We are finding that it is actually becoming cool to have music that is strictly for children, songs with lyrics that talk to kids. Luckily the music is being made so that parents can handle it and very often like it! One of my favorite songs is “Sugar High” by [kids musician and upcoming Hip Tot performer] Audra Rox. My daughter and I will jump around singing it at the drop of a hat. So I guess what’s hip and cool is music with an adult sound and lyrics for little ones.
Is that new, do you think?
When I was a kid there just wasn’t music specifically for children. I mean, there was, but it was more like sing-a-longs and nursery rhymes. In the 80s we saw more music specifically for kids with Raffi and Lou Gallo.
Let’s talk adults for a sec: what’s your favorite place to listen to non-Hip-Tot music in the neighborhood?
My favorite spot was Southpaw. You could dance to reggae downstairs and then check out a rock band upstairs. It always had stuff that was really happening. Littlefield is the closest thing to than now in the Park Slope area. Outside of the Slope I’ve seen some great shows at The Knit (the Knitting Factory) and Public Assembly. I’m glad that NY has some great venues that cater to bands. Live music is like nothing else in the world!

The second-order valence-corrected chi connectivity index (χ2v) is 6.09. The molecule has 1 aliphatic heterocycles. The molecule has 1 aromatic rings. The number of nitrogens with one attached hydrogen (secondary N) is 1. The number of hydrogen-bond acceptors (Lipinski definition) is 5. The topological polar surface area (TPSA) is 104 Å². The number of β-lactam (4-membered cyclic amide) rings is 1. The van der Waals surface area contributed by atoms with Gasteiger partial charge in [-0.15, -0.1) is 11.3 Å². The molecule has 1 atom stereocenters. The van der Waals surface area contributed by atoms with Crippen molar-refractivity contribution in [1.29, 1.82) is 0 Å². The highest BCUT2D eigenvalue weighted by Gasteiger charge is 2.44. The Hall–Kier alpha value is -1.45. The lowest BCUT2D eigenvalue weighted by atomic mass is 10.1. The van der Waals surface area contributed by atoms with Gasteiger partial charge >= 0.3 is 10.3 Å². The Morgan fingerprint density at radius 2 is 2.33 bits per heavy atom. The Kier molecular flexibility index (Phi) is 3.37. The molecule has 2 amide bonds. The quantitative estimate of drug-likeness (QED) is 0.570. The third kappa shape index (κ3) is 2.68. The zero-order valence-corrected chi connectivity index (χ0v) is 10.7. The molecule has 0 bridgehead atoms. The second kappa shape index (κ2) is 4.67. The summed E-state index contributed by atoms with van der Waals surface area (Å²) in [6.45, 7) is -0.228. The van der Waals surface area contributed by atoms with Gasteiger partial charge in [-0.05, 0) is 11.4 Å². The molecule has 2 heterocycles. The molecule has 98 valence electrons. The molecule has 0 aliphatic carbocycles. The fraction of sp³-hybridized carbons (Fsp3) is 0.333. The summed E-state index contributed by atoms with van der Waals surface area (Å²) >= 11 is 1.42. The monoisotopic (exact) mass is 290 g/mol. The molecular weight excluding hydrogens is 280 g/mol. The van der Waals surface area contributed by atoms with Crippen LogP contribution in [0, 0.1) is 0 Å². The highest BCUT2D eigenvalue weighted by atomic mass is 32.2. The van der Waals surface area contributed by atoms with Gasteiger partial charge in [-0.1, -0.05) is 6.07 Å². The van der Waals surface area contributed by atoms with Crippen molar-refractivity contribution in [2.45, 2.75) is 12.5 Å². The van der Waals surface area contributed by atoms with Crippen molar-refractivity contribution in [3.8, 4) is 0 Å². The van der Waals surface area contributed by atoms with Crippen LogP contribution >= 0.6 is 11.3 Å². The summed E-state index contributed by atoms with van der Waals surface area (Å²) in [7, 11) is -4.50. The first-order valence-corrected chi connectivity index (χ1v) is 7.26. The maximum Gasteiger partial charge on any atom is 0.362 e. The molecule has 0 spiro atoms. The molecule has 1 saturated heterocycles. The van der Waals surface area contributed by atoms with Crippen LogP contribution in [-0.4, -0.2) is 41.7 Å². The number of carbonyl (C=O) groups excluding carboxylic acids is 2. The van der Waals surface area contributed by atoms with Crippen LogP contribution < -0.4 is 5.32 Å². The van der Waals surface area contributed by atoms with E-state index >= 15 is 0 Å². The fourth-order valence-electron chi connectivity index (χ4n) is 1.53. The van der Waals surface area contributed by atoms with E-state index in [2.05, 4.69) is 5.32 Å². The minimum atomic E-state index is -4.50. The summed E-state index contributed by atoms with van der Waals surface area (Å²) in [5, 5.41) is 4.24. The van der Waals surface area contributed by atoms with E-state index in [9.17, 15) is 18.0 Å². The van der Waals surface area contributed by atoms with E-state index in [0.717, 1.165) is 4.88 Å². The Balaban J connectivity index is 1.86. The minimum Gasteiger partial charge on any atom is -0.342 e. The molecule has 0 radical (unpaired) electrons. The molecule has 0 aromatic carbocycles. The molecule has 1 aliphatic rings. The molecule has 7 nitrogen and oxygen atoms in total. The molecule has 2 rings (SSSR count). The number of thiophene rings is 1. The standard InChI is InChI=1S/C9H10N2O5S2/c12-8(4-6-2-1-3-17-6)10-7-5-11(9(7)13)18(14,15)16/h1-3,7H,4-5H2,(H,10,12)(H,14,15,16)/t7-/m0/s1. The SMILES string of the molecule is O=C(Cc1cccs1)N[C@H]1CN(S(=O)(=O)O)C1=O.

We have to ask: you’re Park Slope born and raised, and now you’re raising your own family here. Where did you grow up?
My family if from a little street off 16th Street called Webster Place. My great-great-grandparents moved into that house in the late 1800 and my great-grandmother, grandfather and mother all went to PS10 (I went to PS 107 as 10s was not the school it is today back then). My mother was priced out by the gentrifiers of the 70s and she sold the house in 1977. I laugh at my ‘born and raised’ slope friends when they complain about the ‘newbies’ moving in because they are the people that pushed my family out. LOL.